Part of the expertise of the brokerage industry is to obfuscate fairly simple concepts to intimidate you psychologically, while also disguising the ways they steal from you (completely legally) over long periods of time.

Just get, or buy, a reliable friend in the industry, or handle the planning yourself.

Just saying.


User currently offlineAeroWesty From United States of America, joined Oct 2004, 20563 posts, RR: 62
Reply 15, posted (1 year 3 months 2 weeks 7 hours ago) and read 994 times:

Quoting casinterest (Reply 13):
But you are correct that understanding when and why traders are going to buy might help out a bit in my decisions.

When I was preparing for my Series 7 test I was an experienced investor, but as I was flipping through the workbook I kept repeating to myself, "good lord, I wish I'd known this ten years ago." What I learned the most:

• What the differences are between each type of security, publicly and privately traded
• Correctly understanding the terminology in use
• How securities are traded (by whom and where)
• How to calculate ROIs correctly (during the test you have to calculate yields by hand or on a pocket calculator)
• How to assess risk tolerance and the appropriateness of securities and strategies for different investment goals. ("Know your client" is Rule #1 in the brokerage business, or at least it's supposed to be)

One of the things I'd never known before is that just as a generic stockbroker, you may legally hang out a shingle offering your services as an investment advisor without any further knowledge or training. It's that complete.

Everyone who's taken my advice over the years and studied the Series 7 training guides have said they haven't regretted it, so I continue to recommend it to both experienced and inexperienced investors alike, if they've an interest in understanding how the financial markets work.

And remember, buy on the rumor, sell on the news!  



International Homo of Mystery
User currently offlineKaiGywer From United States of America, joined Oct 2003, 12242 posts, RR: 35
Reply 16, posted (1 year 3 months 2 weeks 7 hours ago) and read 990 times:
AIRLINERS.NET CREW
FORUM MODERATOR

1. I have a Traditional IRA converted from a couple of former employer 401k plans. I also have a pension and a 457(b)
2. Nothing into my IRA. My pension I put in 9.3% and my employer 13.5% of my gross every paycheck. I put $30 every paycheck into the 457(b)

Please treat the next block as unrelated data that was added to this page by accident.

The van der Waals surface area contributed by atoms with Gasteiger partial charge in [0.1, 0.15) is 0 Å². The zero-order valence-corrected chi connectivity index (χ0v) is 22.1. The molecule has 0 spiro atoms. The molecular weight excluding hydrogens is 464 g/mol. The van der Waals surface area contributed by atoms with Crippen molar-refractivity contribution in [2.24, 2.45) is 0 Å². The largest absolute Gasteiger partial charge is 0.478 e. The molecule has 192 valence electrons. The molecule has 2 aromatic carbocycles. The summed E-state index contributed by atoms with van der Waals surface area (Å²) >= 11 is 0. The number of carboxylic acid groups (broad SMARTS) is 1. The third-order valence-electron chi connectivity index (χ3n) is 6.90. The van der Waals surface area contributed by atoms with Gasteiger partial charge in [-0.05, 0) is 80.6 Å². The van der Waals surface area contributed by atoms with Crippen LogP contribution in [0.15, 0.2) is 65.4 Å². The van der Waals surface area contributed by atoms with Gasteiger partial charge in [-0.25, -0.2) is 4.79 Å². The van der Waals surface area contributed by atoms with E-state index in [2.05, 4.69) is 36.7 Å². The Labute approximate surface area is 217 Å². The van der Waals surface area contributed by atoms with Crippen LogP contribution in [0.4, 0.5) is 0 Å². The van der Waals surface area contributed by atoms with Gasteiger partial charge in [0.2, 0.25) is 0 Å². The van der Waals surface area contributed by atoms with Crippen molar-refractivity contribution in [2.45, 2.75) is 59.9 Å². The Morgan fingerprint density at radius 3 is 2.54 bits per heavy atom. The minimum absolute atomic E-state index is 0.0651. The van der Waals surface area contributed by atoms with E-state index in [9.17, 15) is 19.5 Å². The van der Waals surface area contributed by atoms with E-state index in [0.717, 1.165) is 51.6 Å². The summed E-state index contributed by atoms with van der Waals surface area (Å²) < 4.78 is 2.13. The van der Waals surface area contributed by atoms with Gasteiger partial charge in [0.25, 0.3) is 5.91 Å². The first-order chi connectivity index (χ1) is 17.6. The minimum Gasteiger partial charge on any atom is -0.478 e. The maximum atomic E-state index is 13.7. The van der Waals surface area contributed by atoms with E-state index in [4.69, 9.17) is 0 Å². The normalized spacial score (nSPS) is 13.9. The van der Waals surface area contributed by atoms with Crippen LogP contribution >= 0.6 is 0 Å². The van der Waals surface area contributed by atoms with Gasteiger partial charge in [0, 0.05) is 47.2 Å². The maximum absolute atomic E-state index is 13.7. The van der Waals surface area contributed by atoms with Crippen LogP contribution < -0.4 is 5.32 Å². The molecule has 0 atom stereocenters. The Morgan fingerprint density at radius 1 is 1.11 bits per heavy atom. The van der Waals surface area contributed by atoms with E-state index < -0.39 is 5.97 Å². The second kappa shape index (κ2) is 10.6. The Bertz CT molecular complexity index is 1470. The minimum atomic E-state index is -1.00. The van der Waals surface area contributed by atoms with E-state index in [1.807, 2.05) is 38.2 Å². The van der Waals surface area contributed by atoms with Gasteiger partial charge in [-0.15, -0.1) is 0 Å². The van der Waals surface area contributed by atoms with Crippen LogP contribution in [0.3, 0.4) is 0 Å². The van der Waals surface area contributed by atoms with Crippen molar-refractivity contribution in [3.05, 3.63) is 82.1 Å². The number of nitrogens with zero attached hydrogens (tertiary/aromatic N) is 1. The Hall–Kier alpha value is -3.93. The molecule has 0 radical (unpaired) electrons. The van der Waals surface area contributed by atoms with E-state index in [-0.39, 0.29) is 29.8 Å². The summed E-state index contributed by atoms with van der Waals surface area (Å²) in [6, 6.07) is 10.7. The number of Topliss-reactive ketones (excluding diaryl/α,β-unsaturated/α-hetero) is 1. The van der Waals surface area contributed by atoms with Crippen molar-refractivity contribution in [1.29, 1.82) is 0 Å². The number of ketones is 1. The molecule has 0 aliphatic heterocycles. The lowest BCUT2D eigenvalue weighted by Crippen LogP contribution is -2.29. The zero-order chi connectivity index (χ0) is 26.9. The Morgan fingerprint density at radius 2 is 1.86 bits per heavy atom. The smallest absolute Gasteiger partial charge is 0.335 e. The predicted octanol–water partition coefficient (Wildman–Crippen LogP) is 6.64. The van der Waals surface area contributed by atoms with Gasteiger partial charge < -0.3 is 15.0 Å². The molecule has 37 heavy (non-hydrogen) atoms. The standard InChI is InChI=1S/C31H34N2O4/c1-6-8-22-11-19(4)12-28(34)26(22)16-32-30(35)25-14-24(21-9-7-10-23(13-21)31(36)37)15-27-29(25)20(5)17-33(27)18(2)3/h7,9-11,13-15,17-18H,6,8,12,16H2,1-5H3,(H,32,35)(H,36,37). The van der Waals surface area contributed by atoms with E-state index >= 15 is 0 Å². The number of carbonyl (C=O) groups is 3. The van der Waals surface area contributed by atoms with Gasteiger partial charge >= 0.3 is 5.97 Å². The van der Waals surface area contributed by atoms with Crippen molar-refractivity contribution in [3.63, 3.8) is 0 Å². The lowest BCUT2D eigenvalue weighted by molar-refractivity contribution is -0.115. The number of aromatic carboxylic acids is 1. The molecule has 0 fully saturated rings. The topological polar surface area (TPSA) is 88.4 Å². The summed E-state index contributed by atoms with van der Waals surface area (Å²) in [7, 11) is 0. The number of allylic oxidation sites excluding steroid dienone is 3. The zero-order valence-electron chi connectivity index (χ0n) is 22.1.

3. My IRA is set into Target Date funds. The pension is managed by my employer. The 457(b) is also Target Date.
4. Sure
5. I use Schwab 2040 and 2045 on my IRA.
6. Nope
7. If I want full pension, I have to go for 29 more years.



911, where is your emergency?
User currently offlineAlias1024 From United States of America, joined Oct 2004, 2755 posts, RR: 2
Reply 17, posted (1 year 3 months 1 week 6 days 21 hours ago) and read 948 times:

1. 401(k), Roth IRA, and traditional IRA from previous employer's 401(k) plans

2. I contribute 4% to the 401(k), as that is the maximum my company will match, though it's a 100% match and fully vested immediately. I contribute at minimum another 4% to the Roth IRA, but often more than that based on how my monthly budget is turning out.

3. I actively manage it. Doesn't mean I change funds often or trade much, just that I keep an eye on things and make adjustments when I feel they are necessary.

4. I have been somewhat more satisfied with the 401(k) investment options since they added an S&P 500 index fund, though I'm annoyed at the lack of both short and long term bond funds. Not that I'm interested in long term bonds right now, but it should still be an option.

5. I am a big fan of index funds, as they have much lower expense ratios than actively managed funds. I have a significant part of my retirement in S&P 500 index funds. A percent a year over a few decades can be a big chunk of money.

6. No wisdom to pass on from "experts", but I'll tell you what I've been doing in my non-retirement brokerage account. I've been adding financial and insurance stocks since last year. Right now both are being hurt by low interest rates, which I don't expect to last forever. I'm happy to add these stocks to my portfolio and collect some dividends for a few years while I wait for interest rates to rise.

7. 35 years until mandatory retirement.



It is a mistake to think you can solve any major problems with just potatoes.